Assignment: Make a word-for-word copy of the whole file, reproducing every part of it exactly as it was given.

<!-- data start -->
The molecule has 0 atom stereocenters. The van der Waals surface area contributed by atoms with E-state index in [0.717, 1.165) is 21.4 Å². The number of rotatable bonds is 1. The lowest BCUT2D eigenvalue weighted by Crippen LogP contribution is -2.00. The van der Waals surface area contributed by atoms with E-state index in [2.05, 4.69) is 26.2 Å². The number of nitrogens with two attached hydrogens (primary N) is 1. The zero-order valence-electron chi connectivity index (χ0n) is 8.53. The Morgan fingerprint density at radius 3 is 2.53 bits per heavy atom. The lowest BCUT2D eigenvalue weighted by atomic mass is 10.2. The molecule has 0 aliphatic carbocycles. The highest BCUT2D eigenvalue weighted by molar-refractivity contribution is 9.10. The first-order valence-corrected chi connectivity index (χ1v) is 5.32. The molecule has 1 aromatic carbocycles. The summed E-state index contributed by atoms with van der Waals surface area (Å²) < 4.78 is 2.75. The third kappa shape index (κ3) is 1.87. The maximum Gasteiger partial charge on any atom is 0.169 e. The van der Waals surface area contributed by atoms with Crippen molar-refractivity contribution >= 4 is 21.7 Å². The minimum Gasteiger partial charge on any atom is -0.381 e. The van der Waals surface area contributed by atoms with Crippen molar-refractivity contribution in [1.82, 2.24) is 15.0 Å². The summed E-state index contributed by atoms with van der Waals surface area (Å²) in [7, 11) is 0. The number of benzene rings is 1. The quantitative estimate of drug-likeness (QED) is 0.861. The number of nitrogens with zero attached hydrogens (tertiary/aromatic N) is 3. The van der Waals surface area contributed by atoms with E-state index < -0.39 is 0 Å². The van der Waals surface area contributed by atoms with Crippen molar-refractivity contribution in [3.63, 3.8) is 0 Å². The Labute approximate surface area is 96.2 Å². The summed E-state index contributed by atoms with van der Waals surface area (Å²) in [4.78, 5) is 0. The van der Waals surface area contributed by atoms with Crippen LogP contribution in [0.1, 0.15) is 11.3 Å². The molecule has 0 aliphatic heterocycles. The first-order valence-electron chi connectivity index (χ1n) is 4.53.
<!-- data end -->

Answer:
The molecule has 0 atom stereocenters. The van der Waals surface area contributed by atoms with E-state index in [0.717, 1.165) is 21.4 Å². The number of rotatable bonds is 1. The lowest BCUT2D eigenvalue weighted by Crippen LogP contribution is -2.00. The van der Waals surface area contributed by atoms with E-state index in [2.05, 4.69) is 26.2 Å². The number of nitrogens with two attached hydrogens (primary N) is 1. The zero-order valence-electron chi connectivity index (χ0n) is 8.53. The Morgan fingerprint density at radius 3 is 2.53 bits per heavy atom. The lowest BCUT2D eigenvalue weighted by atomic mass is 10.2. The molecule has 0 aliphatic carbocycles. The highest BCUT2D eigenvalue weighted by molar-refractivity contribution is 9.10. The first-order valence-corrected chi connectivity index (χ1v) is 5.32. The molecule has 1 aromatic carbocycles. The summed E-state index contributed by atoms with van der Waals surface area (Å²) < 4.78 is 2.75. The third kappa shape index (κ3) is 1.87. The maximum Gasteiger partial charge on any atom is 0.169 e. The van der Waals surface area contributed by atoms with Crippen molar-refractivity contribution >= 4 is 21.7 Å². The minimum Gasteiger partial charge on any atom is -0.381 e. The van der Waals surface area contributed by atoms with Crippen molar-refractivity contribution in [1.82, 2.24) is 15.0 Å². The summed E-state index contributed by atoms with van der Waals surface area (Å²) in [7, 11) is 0. The number of benzene rings is 1. The quantitative estimate of drug-likeness (QED) is 0.861. The number of nitrogens with zero attached hydrogens (tertiary/aromatic N) is 3. The van der Waals surface area contributed by atoms with E-state index < -0.39 is 0 Å². The van der Waals surface area contributed by atoms with Crippen molar-refractivity contribution in [3.63, 3.8) is 0 Å². The Labute approximate surface area is 96.2 Å². The summed E-state index contributed by atoms with van der Waals surface area (Å²) in [4.78, 5) is 0. The van der Waals surface area contributed by atoms with Crippen LogP contribution in [0.1, 0.15) is 11.3 Å². The molecule has 0 aliphatic heterocycles. The first-order valence-electron chi connectivity index (χ1n) is 4.53.